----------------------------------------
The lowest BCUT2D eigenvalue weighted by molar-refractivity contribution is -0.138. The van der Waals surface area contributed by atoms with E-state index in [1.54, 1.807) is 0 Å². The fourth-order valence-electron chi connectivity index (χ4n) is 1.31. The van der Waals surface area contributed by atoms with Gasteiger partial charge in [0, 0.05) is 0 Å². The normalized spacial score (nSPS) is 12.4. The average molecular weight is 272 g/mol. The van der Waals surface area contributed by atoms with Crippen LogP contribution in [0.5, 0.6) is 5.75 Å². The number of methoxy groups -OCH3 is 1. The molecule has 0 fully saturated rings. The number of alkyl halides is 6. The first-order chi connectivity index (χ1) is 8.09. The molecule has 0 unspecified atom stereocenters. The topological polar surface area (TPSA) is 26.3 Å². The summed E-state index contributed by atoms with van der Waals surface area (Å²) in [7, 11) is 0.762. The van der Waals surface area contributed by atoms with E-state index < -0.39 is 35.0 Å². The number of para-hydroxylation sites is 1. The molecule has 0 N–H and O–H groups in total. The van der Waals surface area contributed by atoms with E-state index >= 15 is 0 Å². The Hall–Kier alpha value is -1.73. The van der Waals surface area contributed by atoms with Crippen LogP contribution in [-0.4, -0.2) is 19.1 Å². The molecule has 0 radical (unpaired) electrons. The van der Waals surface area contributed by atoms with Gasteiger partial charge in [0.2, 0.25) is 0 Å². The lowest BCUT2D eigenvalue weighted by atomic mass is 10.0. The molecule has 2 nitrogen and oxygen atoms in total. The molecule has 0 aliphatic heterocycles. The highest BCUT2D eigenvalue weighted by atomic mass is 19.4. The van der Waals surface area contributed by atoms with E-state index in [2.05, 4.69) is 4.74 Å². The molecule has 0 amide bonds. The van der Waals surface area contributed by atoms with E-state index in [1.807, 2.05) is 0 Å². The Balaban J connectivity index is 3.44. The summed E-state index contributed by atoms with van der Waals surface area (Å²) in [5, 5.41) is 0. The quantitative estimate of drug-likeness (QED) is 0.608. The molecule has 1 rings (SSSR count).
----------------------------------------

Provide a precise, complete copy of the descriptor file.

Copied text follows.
The lowest BCUT2D eigenvalue weighted by molar-refractivity contribution is -0.138. The van der Waals surface area contributed by atoms with E-state index in [1.54, 1.807) is 0 Å². The fourth-order valence-electron chi connectivity index (χ4n) is 1.31. The van der Waals surface area contributed by atoms with Gasteiger partial charge in [0, 0.05) is 0 Å². The normalized spacial score (nSPS) is 12.4. The average molecular weight is 272 g/mol. The van der Waals surface area contributed by atoms with Crippen LogP contribution in [0.5, 0.6) is 5.75 Å². The number of methoxy groups -OCH3 is 1. The molecule has 0 fully saturated rings. The number of alkyl halides is 6. The first-order chi connectivity index (χ1) is 8.09. The molecule has 0 unspecified atom stereocenters. The topological polar surface area (TPSA) is 26.3 Å². The summed E-state index contributed by atoms with van der Waals surface area (Å²) in [7, 11) is 0.762. The van der Waals surface area contributed by atoms with E-state index < -0.39 is 35.0 Å². The number of para-hydroxylation sites is 1. The molecule has 0 N–H and O–H groups in total. The van der Waals surface area contributed by atoms with E-state index >= 15 is 0 Å². The Hall–Kier alpha value is -1.73. The van der Waals surface area contributed by atoms with Crippen LogP contribution in [-0.4, -0.2) is 19.1 Å². The molecule has 0 radical (unpaired) electrons. The van der Waals surface area contributed by atoms with Gasteiger partial charge in [0.2, 0.25) is 0 Å². The lowest BCUT2D eigenvalue weighted by atomic mass is 10.0. The molecule has 2 nitrogen and oxygen atoms in total. The molecule has 0 aliphatic heterocycles. The highest BCUT2D eigenvalue weighted by atomic mass is 19.4. The van der Waals surface area contributed by atoms with E-state index in [2.05, 4.69) is 4.74 Å². The molecule has 0 amide bonds. The van der Waals surface area contributed by atoms with E-state index in [1.807, 2.05) is 0 Å². The Balaban J connectivity index is 3.44. The summed E-state index contributed by atoms with van der Waals surface area (Å²) in [5, 5.41) is 0. The quantitative estimate of drug-likeness (QED) is 0.608. The molecule has 1 rings (SSSR count).